noun, plural cham·ois, cham·oix [sham-eez; French sha-mwah] /ˈʃæm iz; French ʃaˈmwɑ/.
verb (used with object), cham·oised [sham-eed] /ˈʃæm id/, cham·ois·ing [sham-ee-ing] /ˈʃæm i ɪŋ/.
Origin of chamois
Examples from the Web for chamois
Contemporary Examples of chamois
The Mail, helpfully, reports that Pippa has stocked up with special “chamois cream” for the purpose of protecting her butt.Pippa Eating At McDonalds in Missouri RIGHT NOW!
June 18, 2014
Historical Examples of chamois
Then she dried it with the chamois skins as she often had done before.Her Father's Daughter
But the chamois did not stir and gazed boldly into Swallow's eyes.Moni the Goat-Boy
He went in and selected a couple of chamois skins, very thick and strong.Henry Dunbar
M. E. Braddon
“If not, he should learn,” said the chamois hunter, viciously.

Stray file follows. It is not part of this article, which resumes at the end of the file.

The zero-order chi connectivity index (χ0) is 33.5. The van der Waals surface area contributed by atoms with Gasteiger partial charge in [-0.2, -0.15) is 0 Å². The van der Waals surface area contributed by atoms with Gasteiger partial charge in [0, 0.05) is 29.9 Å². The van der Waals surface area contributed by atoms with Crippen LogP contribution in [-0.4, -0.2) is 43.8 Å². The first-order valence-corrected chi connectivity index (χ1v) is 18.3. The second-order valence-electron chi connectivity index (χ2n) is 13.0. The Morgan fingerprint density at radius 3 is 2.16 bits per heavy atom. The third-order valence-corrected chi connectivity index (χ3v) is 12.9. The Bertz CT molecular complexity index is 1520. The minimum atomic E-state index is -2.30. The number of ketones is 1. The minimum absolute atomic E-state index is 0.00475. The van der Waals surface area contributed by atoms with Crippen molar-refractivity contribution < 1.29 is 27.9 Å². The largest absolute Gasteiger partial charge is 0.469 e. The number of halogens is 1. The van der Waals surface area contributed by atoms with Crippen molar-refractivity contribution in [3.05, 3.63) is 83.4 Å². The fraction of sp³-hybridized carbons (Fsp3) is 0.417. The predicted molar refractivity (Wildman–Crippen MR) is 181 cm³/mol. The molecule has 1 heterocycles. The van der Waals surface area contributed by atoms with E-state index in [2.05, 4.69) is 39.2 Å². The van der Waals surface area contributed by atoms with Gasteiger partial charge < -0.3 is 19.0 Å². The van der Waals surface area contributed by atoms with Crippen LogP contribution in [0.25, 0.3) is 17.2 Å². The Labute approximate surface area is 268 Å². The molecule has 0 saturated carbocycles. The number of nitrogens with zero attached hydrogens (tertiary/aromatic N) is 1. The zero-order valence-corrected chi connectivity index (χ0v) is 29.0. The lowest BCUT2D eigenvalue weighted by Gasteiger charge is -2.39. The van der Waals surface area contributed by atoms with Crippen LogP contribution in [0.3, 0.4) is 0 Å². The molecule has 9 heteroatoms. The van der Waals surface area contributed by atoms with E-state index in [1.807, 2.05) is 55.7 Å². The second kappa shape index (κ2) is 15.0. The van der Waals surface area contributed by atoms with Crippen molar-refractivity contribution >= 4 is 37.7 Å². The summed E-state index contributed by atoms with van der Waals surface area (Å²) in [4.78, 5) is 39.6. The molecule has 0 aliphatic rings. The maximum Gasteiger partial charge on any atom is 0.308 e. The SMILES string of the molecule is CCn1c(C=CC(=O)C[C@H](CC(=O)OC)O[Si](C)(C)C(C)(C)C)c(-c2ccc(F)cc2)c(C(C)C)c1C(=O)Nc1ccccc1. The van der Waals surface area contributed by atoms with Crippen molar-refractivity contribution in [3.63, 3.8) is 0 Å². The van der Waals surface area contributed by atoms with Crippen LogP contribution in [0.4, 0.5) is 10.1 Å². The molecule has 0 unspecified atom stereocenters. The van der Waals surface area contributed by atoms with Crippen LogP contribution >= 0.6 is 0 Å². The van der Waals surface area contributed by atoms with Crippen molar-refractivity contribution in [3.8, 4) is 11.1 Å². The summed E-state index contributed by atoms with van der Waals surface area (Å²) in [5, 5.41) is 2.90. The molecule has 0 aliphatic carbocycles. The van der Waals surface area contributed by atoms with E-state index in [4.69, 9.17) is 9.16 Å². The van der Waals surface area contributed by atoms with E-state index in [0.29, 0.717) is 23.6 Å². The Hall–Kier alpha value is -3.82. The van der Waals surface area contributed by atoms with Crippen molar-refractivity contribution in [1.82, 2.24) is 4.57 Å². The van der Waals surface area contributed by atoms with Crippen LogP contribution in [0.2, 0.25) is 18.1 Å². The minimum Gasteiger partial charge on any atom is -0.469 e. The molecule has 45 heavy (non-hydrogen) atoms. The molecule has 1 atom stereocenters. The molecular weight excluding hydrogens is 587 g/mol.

How the chamois hunter laughed at this, and showed his white teeth!
noun plural -ois
- a yellow to greyish-yellow colour
- (as modifier)a chamois stamp
Word Origin for chamois
1550s, "Alpine antelope;" 1570s, "soft leather," originally "skin of the chamois," from Middle French chamois "Alpine antelope" (14c.), from Late Latin camox (genitive camocis), perhaps from a pre-Latin Alpine language that also produced Italian camoscio, Spanish camuza, Old High German gamiza, German Gemse (though some of these might be from Latin camox). As a verb, "to polish with chamois," from 1934.